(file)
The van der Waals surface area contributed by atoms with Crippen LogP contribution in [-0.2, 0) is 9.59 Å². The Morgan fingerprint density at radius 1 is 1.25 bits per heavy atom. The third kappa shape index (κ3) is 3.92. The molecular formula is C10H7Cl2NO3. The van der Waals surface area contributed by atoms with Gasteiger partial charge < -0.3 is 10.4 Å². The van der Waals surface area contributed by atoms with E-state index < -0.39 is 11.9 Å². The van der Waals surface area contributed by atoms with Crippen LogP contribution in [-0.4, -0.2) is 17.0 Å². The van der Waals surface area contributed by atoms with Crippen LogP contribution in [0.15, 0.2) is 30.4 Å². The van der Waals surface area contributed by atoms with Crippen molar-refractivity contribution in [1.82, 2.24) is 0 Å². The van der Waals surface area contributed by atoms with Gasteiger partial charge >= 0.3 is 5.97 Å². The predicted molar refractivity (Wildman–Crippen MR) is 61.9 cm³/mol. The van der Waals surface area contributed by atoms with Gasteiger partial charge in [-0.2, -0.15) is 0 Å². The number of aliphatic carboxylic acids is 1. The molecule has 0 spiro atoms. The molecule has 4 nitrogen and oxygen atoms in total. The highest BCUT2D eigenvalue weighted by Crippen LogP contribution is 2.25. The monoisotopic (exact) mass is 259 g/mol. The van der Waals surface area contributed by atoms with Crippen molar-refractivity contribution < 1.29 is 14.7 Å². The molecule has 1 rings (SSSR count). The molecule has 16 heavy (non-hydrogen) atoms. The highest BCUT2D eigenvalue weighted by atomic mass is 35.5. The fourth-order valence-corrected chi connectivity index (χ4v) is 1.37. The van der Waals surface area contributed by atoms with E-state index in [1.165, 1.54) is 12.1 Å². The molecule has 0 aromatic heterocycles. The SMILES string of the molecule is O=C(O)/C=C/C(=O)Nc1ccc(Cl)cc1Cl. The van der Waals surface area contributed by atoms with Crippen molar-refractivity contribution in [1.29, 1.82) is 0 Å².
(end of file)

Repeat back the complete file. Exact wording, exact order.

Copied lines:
The van der Waals surface area contributed by atoms with Crippen LogP contribution in [-0.2, 0) is 9.59 Å². The Morgan fingerprint density at radius 1 is 1.25 bits per heavy atom. The third kappa shape index (κ3) is 3.92. The molecular formula is C10H7Cl2NO3. The van der Waals surface area contributed by atoms with Gasteiger partial charge < -0.3 is 10.4 Å². The van der Waals surface area contributed by atoms with E-state index < -0.39 is 11.9 Å². The van der Waals surface area contributed by atoms with Crippen LogP contribution in [-0.4, -0.2) is 17.0 Å². The van der Waals surface area contributed by atoms with Crippen LogP contribution in [0.15, 0.2) is 30.4 Å². The van der Waals surface area contributed by atoms with Crippen molar-refractivity contribution in [1.82, 2.24) is 0 Å². The van der Waals surface area contributed by atoms with Gasteiger partial charge >= 0.3 is 5.97 Å². The predicted molar refractivity (Wildman–Crippen MR) is 61.9 cm³/mol. The van der Waals surface area contributed by atoms with Gasteiger partial charge in [-0.2, -0.15) is 0 Å². The number of aliphatic carboxylic acids is 1. The molecule has 0 spiro atoms. The molecule has 4 nitrogen and oxygen atoms in total. The highest BCUT2D eigenvalue weighted by Crippen LogP contribution is 2.25. The monoisotopic (exact) mass is 259 g/mol. The van der Waals surface area contributed by atoms with Crippen molar-refractivity contribution < 1.29 is 14.7 Å². The molecule has 1 rings (SSSR count). The molecule has 16 heavy (non-hydrogen) atoms. The highest BCUT2D eigenvalue weighted by atomic mass is 35.5. The fourth-order valence-corrected chi connectivity index (χ4v) is 1.37. The van der Waals surface area contributed by atoms with E-state index in [1.165, 1.54) is 12.1 Å². The molecule has 0 aromatic heterocycles. The SMILES string of the molecule is O=C(O)/C=C/C(=O)Nc1ccc(Cl)cc1Cl. The van der Waals surface area contributed by atoms with Crippen molar-refractivity contribution in [1.29, 1.82) is 0 Å².